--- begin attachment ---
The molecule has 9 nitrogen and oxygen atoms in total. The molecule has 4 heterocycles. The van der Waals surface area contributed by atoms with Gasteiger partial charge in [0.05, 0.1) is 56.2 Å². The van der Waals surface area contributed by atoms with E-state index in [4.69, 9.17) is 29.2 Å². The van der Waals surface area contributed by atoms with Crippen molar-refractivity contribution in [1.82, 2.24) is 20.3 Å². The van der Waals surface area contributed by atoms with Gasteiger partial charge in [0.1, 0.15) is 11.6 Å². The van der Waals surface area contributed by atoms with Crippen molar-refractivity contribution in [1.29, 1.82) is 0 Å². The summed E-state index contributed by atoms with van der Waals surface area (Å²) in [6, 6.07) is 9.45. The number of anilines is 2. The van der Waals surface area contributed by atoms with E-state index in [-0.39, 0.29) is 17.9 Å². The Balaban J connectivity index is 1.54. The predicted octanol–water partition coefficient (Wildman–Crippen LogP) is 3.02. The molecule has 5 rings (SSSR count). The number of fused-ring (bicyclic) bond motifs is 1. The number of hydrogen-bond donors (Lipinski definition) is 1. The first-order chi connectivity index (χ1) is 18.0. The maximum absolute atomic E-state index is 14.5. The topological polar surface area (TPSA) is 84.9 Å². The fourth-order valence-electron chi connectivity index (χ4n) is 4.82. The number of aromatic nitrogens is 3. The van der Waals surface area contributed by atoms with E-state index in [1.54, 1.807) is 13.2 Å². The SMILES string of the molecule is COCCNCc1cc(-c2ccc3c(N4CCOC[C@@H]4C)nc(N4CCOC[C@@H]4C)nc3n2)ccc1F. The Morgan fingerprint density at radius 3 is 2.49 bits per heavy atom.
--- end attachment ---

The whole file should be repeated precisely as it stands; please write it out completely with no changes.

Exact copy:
The molecule has 9 nitrogen and oxygen atoms in total. The molecule has 4 heterocycles. The van der Waals surface area contributed by atoms with Gasteiger partial charge in [0.05, 0.1) is 56.2 Å². The van der Waals surface area contributed by atoms with E-state index in [4.69, 9.17) is 29.2 Å². The van der Waals surface area contributed by atoms with Crippen molar-refractivity contribution in [1.82, 2.24) is 20.3 Å². The van der Waals surface area contributed by atoms with Gasteiger partial charge in [0.1, 0.15) is 11.6 Å². The van der Waals surface area contributed by atoms with Crippen molar-refractivity contribution in [1.29, 1.82) is 0 Å². The summed E-state index contributed by atoms with van der Waals surface area (Å²) in [6, 6.07) is 9.45. The number of anilines is 2. The van der Waals surface area contributed by atoms with E-state index in [-0.39, 0.29) is 17.9 Å². The Balaban J connectivity index is 1.54. The predicted octanol–water partition coefficient (Wildman–Crippen LogP) is 3.02. The molecule has 5 rings (SSSR count). The number of fused-ring (bicyclic) bond motifs is 1. The number of hydrogen-bond donors (Lipinski definition) is 1. The first-order chi connectivity index (χ1) is 18.0. The maximum absolute atomic E-state index is 14.5. The topological polar surface area (TPSA) is 84.9 Å². The fourth-order valence-electron chi connectivity index (χ4n) is 4.82. The number of aromatic nitrogens is 3. The van der Waals surface area contributed by atoms with E-state index in [1.54, 1.807) is 13.2 Å². The SMILES string of the molecule is COCCNCc1cc(-c2ccc3c(N4CCOC[C@@H]4C)nc(N4CCOC[C@@H]4C)nc3n2)ccc1F. The Morgan fingerprint density at radius 3 is 2.49 bits per heavy atom.